Just this week we heard about increasing claims against brokerage and agent websites that are not accessible to Americans with disabilities… and today our first Berkshire REALTOR was served with legal papers advising of an ADA [American’s with Disabilities] lawsuit and settlement information. As we reported starting in 2016, there is a growing legal threat from law firms cashing in on the federal government’s delay in issuing final rules for how to make websites accessible to Americans with disabilities. NAR is advocating at the federal level, but here’s what you need to know locally:
What is an ADA complaint website designed to do? Web content should be accessible to blind users, deaf users and those who must navigate by voice, screen readers or other assistive technologies.
- Provide text alternatives for all graphics so that they can be automatically converted by software be read, made larger or use simpler language
- Make it easier for users to see and hear content including separating foreground from background.
- Make all functionality available from a keyboard.
- Provide users enough time to read and use content.
- Do not design content in a way that is known to cause seizures.
- Provide ways to help users navigate, find content, and determine where they are.
- Make text content readable and understandable.
- Make Web pages appear and operate in predictable ways.
- Help users avoid and correct mistakes.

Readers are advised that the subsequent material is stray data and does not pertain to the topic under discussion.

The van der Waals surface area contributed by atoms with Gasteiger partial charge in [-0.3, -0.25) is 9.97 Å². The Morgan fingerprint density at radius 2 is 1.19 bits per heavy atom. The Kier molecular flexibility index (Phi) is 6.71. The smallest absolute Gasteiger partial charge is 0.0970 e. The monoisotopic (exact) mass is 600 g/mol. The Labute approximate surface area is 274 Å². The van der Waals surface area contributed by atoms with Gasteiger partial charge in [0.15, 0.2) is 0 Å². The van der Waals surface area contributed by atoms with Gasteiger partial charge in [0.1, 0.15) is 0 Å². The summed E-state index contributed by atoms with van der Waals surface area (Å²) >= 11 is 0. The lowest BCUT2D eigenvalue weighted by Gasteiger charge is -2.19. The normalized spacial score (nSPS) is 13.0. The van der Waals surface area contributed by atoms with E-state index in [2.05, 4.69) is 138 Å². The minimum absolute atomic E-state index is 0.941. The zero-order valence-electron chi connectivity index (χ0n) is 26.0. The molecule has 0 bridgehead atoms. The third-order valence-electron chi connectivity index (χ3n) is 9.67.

- Maximize compatibility with current and future assistive technologies for disabled visitors.
Test your Site: To find out where your website stands on compliance, run an accessibility scan of the webpages using a free online tool, such as wave.webaim.org. The report will show areas of the webpage that may not be accessible and recommend a solution. Keep records of your ongoing efforts in pursuit of accessibility and prioritize any content accessibility violations.
The primary areas of non-compliance cited are:
- Company logo
- Arrow buttons
- Social media icons
- Missing alternative text for images
- Missing link text
Update your Site: Talk to your website provider about implementing a plan for making your site compliant with WCAG 2.0. (Web Content Accessibility Guidelines)
Smart Site Redesign: If you’re planning a website redesign or upgrade, make sure to chose a vendor that will create compliant pages and images.
Add an Accessibility Statement: You may have the fair housing logo (and should!) on your website but it is also in your best interest to also post a clear accessibility statement offering direct assistance to anyone unable to take advantage of the services, including home search, offered on their websites. Although it’s no guarantee that you won’t become the target of an ADA noncompliance threat, offering some accommodation for disabled users on your site makes it more likely that the lawsuit mills will move on to easier targets.
Pending legislation aims to curb ADA-related lawsuits
Lawmakers in both the Senate and House proposed legislation called the ADA Education and Reform Act of 2017 to reduce the number of lawsuits filed by requiring plaintiffs to give businesses written notice of the alleged violations and an opportunity to address them before filing suit. The legislation stalled in Congress but is expected to gain new momentum with the current administration. Opponents of the measure say it would create new hurdles for citizen enforcement of the Act and weaken its effectiveness.